The link to the resolution being offered at Wednesday's Special Board meeting is now posted. It is sobering reading. From the resolution:
"This projected shortfall and the negative information from the state is coupled with a number of audits that have advised that we have significant excess capacity vis a vis our student enrollment. For example, the recent State Auditor’s Report on the ten largest districts in Washington State reported that Seattle Public Schools has 18% excess capacity, compared to other districts in the state. In addition, both the Curriculum Audit commissioned by Phi Delta Kappa and the Capital Department review commissioned by the Council of Great City Schools indicated that our capacity exceeds our enrollment and recommended closing buildings. And as far back as 1990, the Washington State House of Representatives evaluation of Seattle Public Schools recommended reducing the per pupil maintenance cost of the district by reducing the number of facilities in operation.
The Board does not take the action of building closures lightly. We recognize the hard work teachers, principals, administrators, and families put in to build communities that support students. But the negative impact to all schools and programs we face if the Board does not take this kind of action will be far more painful to our students and families than the closing of facilities.
The case to do this work is compelling: the combination of a large projected budget shortfall and the number of outside voices calling for geographically balancing our capacity to our enrollment means this issue can be postponed no longer. The real savings of closure are long-term and structural. It is incumbent upon the School Board to lead a multi-year staged process that will move us toward educating all children with the most effective use of resources."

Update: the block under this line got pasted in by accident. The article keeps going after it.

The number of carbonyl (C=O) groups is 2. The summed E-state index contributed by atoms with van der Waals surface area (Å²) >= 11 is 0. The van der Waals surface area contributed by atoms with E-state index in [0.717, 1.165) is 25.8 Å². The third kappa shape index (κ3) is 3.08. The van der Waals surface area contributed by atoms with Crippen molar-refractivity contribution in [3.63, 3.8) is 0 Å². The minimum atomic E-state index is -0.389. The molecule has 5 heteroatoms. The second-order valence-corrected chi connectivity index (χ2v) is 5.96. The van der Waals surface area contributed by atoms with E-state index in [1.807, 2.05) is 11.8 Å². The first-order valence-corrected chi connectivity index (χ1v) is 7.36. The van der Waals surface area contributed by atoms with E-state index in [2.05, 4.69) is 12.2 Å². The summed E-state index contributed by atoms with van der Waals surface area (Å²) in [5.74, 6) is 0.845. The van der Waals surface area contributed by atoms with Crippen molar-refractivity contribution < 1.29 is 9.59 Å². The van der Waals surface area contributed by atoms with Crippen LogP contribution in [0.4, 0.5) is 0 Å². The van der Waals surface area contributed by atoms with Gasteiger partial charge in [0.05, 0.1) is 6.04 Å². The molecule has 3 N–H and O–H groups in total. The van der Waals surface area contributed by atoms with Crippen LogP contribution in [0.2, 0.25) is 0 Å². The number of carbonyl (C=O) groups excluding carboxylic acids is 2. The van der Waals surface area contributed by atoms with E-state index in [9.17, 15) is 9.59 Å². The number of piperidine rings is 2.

There is no good news in this effort. It is going to be painful but yes, it has to be done.
Plain and simple - the district needs to be operating buildings in proportion to the number of students in the district.
Plain and simple - the district cannot keeping transporting students all over the city. In the case of programs that are offered only in one location, they need to find central locations for those programs to minimize transportation time and costs.
I do want to note that in this resolution and the Options for Capacity Planning document (also to be discussed at the meeting), both mention the State Auditor's report saying the district has excess capacity. However, neither document mentions that the State Auditor's report also says the district has too many administrators.
That's troubling for two reasons. One, it's a bit of cherry-picking to use State Auditor's report when it works for what the district wants to do. But on the subject of too many administrators, they are strangely silent. Two, why is there no mention at all of other efforts to find other ways to cut back other than closure and consolidation?